It was a warm afternoon when we came to the main area at Lebombo Lodge, just before tea. The view from the lodge is outstanding with the rocks from the granophyre ridge standing to attention in the background, all covered with impressive candelabra trees. The N’wanetsi River lies beneath the lodge, with the main area and all the rooms looking out onto the ribbon of green in the gold and brown landscape. As we were looking out at the beautiful view stretching out in front of us we noticed that there were quite a few vultures descending into the trees at the edge of the river in front of the camp.
As soon as the guests were ready the guides headed out on game-drive. Knowing that the vultures are often indicators of the presence of predators, some of the guides headed straight towards where they had seen the vultures descending. By now most of the dead trees in the area were adorned with these large scavenging birds. When the guides arrived at the site they discovered two male lions lying next to a carcass of a fully-grown, adult male giraffe that they had obviously killed either during the night or early that morning. The carcass had hardly been touched yet.
The two male lions at the giraffe carcass were two new nomadic males that we had started to see in the concession a few weeks before. Initially they were very shy of the vehicles, obviously not having had much contact with these strange metallic creatures with live inhabitants before. Over the days after we first saw them they slowly got more relaxed to the cars, realising that we did not harm them or steal their food.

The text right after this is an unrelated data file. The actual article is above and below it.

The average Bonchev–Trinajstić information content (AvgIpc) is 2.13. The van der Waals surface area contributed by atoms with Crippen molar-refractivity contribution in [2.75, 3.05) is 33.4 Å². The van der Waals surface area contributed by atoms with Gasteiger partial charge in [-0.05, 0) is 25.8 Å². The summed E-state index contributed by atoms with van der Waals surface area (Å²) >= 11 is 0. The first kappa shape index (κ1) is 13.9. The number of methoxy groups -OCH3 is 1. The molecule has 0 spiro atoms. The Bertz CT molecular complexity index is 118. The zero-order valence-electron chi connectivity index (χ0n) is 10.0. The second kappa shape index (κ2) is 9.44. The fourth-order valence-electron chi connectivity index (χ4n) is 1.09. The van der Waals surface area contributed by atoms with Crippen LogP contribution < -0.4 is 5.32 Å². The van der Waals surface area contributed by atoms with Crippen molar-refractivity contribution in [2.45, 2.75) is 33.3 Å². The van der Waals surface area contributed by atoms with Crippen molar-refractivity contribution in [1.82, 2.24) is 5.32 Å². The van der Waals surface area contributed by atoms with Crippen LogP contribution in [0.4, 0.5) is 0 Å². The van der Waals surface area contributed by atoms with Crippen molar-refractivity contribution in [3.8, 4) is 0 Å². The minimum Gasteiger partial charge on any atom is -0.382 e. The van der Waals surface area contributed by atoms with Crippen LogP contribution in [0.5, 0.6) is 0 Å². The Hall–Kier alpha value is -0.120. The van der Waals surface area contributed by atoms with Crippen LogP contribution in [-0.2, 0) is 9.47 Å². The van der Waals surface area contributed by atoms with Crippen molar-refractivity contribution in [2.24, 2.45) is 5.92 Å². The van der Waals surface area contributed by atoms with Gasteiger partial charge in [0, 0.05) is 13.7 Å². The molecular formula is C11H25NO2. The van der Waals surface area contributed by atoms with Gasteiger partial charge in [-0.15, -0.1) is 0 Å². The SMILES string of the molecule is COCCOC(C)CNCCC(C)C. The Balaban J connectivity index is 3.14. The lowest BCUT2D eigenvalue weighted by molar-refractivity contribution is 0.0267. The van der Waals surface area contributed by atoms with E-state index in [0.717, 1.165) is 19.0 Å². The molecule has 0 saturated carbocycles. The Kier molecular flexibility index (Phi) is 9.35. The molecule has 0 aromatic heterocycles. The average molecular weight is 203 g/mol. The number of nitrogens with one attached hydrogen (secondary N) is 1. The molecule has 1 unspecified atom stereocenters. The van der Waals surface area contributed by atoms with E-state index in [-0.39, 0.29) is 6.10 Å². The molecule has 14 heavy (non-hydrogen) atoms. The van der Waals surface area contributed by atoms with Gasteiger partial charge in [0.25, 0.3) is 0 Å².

These two “new nomads” arrived in the concession only a few weeks after the guides at SKNP witnessed the four dominant Shishangaan male lions killing one of another pair of nomadic lions that had come into their territory (read up on this encounter in our May report). This is dangerous ground for nomadic male lions, as the Shish Males are large, fully-maned lions that have quite a lot of experience fighting other lions and have protected their territory from other invaders for quite a few years now. These two new nomads are certainly “dancing with the devil” by coming into this concession. Fortunately for these two, the Shish Males have not been patrolling the southern edge of the concession very much but have been concentrating their efforts more to the west, where they have been guarding against the N’wanetsi Males (the male coalition that is often seen by the public towards the western end of the S100 public road and in the area near Satara camp).
That afternoon we returned to the area of the giraffe carcass and found the two nomadic lions feeding. Nearby, another male giraffe had walked up towards the carcass staring at his unfortunate comrade that was being eaten by the large cats. Needless to say, he did not come too close, lest he, himself, ended up the same way.
The next morning there were a few spotted hyenas in the area, but they did not venture closer to the carcass because of the presence of the two male lions. By the afternoon the numbers of vultures in the trees had increased dramatically. The two male lions had moved off from the carcass to rest, with their bellies full, and now a few hyenas were able to get at the meat. During the night, we could hear the giggling and laughing of hyenas, from the camp, as they argued over the carcass. The sounds that hyenas make, particularly when they are excited or agitated, is one of the weirdest noises that one can hear in the bush. Hyenas “whoop” and howl when calling or when communicating with other members of the clan. When they get excited, however, they start laughing and giggling. This is a very strange sound, almost reminiscent of a witch’s cackle. One can imagine that people living in reed and mud villages in the bush in the past could become quite concerned when they heard these strange sounds coming from the darkness at night.